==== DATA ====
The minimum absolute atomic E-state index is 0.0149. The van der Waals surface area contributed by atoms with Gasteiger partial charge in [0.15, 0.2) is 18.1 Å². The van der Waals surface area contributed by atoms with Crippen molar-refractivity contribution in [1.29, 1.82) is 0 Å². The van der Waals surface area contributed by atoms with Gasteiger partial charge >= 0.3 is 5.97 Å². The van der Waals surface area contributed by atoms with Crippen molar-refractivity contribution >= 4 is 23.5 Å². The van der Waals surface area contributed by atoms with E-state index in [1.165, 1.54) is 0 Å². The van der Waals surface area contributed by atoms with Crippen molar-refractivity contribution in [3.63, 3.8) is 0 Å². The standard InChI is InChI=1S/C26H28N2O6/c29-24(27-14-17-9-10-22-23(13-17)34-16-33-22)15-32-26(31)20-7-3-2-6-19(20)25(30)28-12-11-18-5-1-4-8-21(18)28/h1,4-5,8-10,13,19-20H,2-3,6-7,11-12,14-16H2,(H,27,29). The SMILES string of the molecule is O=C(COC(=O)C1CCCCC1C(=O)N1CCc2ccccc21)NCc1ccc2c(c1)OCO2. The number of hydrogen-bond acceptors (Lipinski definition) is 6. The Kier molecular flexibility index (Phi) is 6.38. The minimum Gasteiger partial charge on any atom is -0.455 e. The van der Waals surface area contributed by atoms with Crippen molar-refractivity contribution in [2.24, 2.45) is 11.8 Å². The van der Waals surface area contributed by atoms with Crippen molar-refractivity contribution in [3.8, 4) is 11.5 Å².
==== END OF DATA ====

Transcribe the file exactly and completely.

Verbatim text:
The minimum absolute atomic E-state index is 0.0149. The van der Waals surface area contributed by atoms with Gasteiger partial charge in [0.15, 0.2) is 18.1 Å². The van der Waals surface area contributed by atoms with Crippen molar-refractivity contribution in [1.29, 1.82) is 0 Å². The van der Waals surface area contributed by atoms with Gasteiger partial charge >= 0.3 is 5.97 Å². The van der Waals surface area contributed by atoms with Crippen molar-refractivity contribution >= 4 is 23.5 Å². The van der Waals surface area contributed by atoms with E-state index in [1.165, 1.54) is 0 Å². The van der Waals surface area contributed by atoms with Crippen molar-refractivity contribution in [3.63, 3.8) is 0 Å². The standard InChI is InChI=1S/C26H28N2O6/c29-24(27-14-17-9-10-22-23(13-17)34-16-33-22)15-32-26(31)20-7-3-2-6-19(20)25(30)28-12-11-18-5-1-4-8-21(18)28/h1,4-5,8-10,13,19-20H,2-3,6-7,11-12,14-16H2,(H,27,29). The SMILES string of the molecule is O=C(COC(=O)C1CCCCC1C(=O)N1CCc2ccccc21)NCc1ccc2c(c1)OCO2. The number of hydrogen-bond acceptors (Lipinski definition) is 6. The Kier molecular flexibility index (Phi) is 6.38. The minimum Gasteiger partial charge on any atom is -0.455 e. The van der Waals surface area contributed by atoms with Crippen molar-refractivity contribution in [2.24, 2.45) is 11.8 Å². The van der Waals surface area contributed by atoms with Crippen molar-refractivity contribution in [3.8, 4) is 11.5 Å².